Foxconn is under pressure again after it broke its labor rules while building Sony’s PlayStation 4 console. The Taiwanese manufacturer, which produces devices for Apple, Microsoft and countless other tech firms, was found to have given interns overtime shifts to boost staff on its assembly line.
Games In Asia translated Chinese reports (including this one from Tencent Games) which claimed that “thousands” of student’s from an IT engineering program at the Xi’an Institute of Technology joined its Yantai factory where the Sony console, which goes on sale in the US and other markets from next month, is being produced.
That’s not a big deal in itself — since student/intern work itself isn’t illegal; Foxconn works with local authorities and schools directly on its programs — but, the reports claim, the workers were ‘forced’ to participate on all kinds of shift patterns in order to gain six course credits that they need in order to graduate.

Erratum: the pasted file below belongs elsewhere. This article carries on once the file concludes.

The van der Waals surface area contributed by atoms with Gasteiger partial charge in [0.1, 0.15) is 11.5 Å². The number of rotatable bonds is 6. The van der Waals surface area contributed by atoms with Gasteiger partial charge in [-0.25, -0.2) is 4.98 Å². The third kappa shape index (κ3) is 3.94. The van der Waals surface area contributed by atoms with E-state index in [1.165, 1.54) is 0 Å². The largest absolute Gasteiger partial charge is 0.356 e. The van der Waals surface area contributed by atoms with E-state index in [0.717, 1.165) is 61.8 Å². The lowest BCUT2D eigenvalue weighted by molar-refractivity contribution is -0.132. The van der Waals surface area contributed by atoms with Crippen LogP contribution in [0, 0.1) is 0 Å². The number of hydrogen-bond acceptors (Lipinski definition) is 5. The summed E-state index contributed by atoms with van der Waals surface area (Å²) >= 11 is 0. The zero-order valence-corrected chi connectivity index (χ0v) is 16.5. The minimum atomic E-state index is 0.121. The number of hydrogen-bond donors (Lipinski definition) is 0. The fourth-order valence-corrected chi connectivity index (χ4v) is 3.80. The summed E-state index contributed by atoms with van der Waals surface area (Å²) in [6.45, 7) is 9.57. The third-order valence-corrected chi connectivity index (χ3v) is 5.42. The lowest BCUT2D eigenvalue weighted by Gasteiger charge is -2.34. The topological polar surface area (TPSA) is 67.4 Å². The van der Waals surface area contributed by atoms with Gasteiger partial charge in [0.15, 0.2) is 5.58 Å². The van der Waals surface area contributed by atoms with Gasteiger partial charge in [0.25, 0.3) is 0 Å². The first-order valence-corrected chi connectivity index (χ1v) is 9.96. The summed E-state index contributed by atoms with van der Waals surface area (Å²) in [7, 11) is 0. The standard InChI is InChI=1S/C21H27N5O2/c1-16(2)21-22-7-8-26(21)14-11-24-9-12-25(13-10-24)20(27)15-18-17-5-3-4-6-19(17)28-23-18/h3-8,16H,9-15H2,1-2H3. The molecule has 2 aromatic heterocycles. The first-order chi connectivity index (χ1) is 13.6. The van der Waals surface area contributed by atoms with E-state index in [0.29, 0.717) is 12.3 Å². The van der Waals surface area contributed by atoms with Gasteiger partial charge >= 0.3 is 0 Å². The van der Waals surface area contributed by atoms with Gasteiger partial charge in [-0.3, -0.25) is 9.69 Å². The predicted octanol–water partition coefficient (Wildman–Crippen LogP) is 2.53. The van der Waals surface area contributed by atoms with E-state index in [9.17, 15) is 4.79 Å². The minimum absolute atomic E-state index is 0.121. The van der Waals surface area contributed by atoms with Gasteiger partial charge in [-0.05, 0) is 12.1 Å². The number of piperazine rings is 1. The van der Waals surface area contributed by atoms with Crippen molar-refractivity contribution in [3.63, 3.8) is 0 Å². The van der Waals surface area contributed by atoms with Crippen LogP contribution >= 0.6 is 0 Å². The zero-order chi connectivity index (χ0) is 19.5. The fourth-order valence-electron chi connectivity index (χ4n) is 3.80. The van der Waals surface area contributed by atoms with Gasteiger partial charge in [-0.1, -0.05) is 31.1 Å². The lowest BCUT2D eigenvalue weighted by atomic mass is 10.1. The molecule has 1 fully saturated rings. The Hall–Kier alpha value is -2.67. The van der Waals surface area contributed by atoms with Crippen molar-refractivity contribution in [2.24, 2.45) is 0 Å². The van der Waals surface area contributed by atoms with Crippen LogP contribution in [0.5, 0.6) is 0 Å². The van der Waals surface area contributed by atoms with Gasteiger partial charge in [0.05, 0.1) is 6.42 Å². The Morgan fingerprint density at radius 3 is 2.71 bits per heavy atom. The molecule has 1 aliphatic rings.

Foxconn went on record with a statement to Quartz (which TNW has also received) that, although not confirming that the PlayStation 4 is the product involved, does reveal that in “a few instances,” students from the institute were assigned to night shifts and overtime — which is a breach of Foxconn policy.
The company says it has taken “immediate action” to stop these violations and is “reminding all interns of their rights to terminate their participation in the program at any time.”
Given that issues around workers rights are not uncommon for Foxconn and are far removed from the consumer purchasing process, it seems unlikely that this episode will affect consumer interest in the PlayStation 4, which will be rivaled by Microsoft’s upcoming Xbox One console.